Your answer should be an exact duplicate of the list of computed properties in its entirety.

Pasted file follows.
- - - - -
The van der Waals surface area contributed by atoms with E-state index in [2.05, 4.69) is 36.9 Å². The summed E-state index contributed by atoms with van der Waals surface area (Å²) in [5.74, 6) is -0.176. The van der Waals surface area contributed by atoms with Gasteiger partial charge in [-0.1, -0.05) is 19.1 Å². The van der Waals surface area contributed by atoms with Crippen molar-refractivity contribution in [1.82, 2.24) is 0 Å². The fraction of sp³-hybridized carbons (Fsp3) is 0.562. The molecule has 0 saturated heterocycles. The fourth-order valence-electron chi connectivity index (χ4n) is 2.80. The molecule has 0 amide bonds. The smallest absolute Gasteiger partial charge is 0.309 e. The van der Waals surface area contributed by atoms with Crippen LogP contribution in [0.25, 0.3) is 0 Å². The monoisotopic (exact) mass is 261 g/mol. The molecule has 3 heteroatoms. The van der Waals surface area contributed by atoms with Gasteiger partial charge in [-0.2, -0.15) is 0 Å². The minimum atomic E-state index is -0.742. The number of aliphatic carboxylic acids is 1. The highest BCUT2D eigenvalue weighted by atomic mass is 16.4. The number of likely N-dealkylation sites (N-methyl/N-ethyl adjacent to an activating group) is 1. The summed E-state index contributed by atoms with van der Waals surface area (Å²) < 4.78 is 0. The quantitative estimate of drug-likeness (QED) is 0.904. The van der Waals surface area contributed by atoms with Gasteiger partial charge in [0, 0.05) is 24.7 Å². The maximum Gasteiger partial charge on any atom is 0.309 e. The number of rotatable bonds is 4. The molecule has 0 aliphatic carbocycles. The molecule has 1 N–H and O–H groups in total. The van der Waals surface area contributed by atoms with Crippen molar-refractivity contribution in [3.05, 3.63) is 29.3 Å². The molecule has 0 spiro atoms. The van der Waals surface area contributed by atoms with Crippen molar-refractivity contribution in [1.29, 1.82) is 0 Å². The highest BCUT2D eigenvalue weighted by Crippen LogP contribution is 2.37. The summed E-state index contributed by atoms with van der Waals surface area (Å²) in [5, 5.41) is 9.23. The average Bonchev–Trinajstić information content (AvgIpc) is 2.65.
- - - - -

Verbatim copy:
The van der Waals surface area contributed by atoms with E-state index in [2.05, 4.69) is 36.9 Å². The summed E-state index contributed by atoms with van der Waals surface area (Å²) in [5.74, 6) is -0.176. The van der Waals surface area contributed by atoms with Gasteiger partial charge in [-0.1, -0.05) is 19.1 Å². The van der Waals surface area contributed by atoms with Crippen molar-refractivity contribution in [1.82, 2.24) is 0 Å². The fraction of sp³-hybridized carbons (Fsp3) is 0.562. The molecule has 0 saturated heterocycles. The fourth-order valence-electron chi connectivity index (χ4n) is 2.80. The molecule has 0 amide bonds. The smallest absolute Gasteiger partial charge is 0.309 e. The van der Waals surface area contributed by atoms with Crippen LogP contribution in [0.25, 0.3) is 0 Å². The monoisotopic (exact) mass is 261 g/mol. The molecule has 3 heteroatoms. The van der Waals surface area contributed by atoms with Gasteiger partial charge in [-0.2, -0.15) is 0 Å². The minimum atomic E-state index is -0.742. The number of aliphatic carboxylic acids is 1. The highest BCUT2D eigenvalue weighted by atomic mass is 16.4. The number of likely N-dealkylation sites (N-methyl/N-ethyl adjacent to an activating group) is 1. The summed E-state index contributed by atoms with van der Waals surface area (Å²) < 4.78 is 0. The quantitative estimate of drug-likeness (QED) is 0.904. The van der Waals surface area contributed by atoms with Gasteiger partial charge in [0, 0.05) is 24.7 Å². The maximum Gasteiger partial charge on any atom is 0.309 e. The number of rotatable bonds is 4. The molecule has 0 aliphatic carbocycles. The molecule has 1 N–H and O–H groups in total. The van der Waals surface area contributed by atoms with Crippen molar-refractivity contribution in [3.05, 3.63) is 29.3 Å². The molecule has 0 spiro atoms. The van der Waals surface area contributed by atoms with Crippen molar-refractivity contribution in [1.29, 1.82) is 0 Å². The highest BCUT2D eigenvalue weighted by Crippen LogP contribution is 2.37. The summed E-state index contributed by atoms with van der Waals surface area (Å²) in [5, 5.41) is 9.23. The average Bonchev–Trinajstić information content (AvgIpc) is 2.65.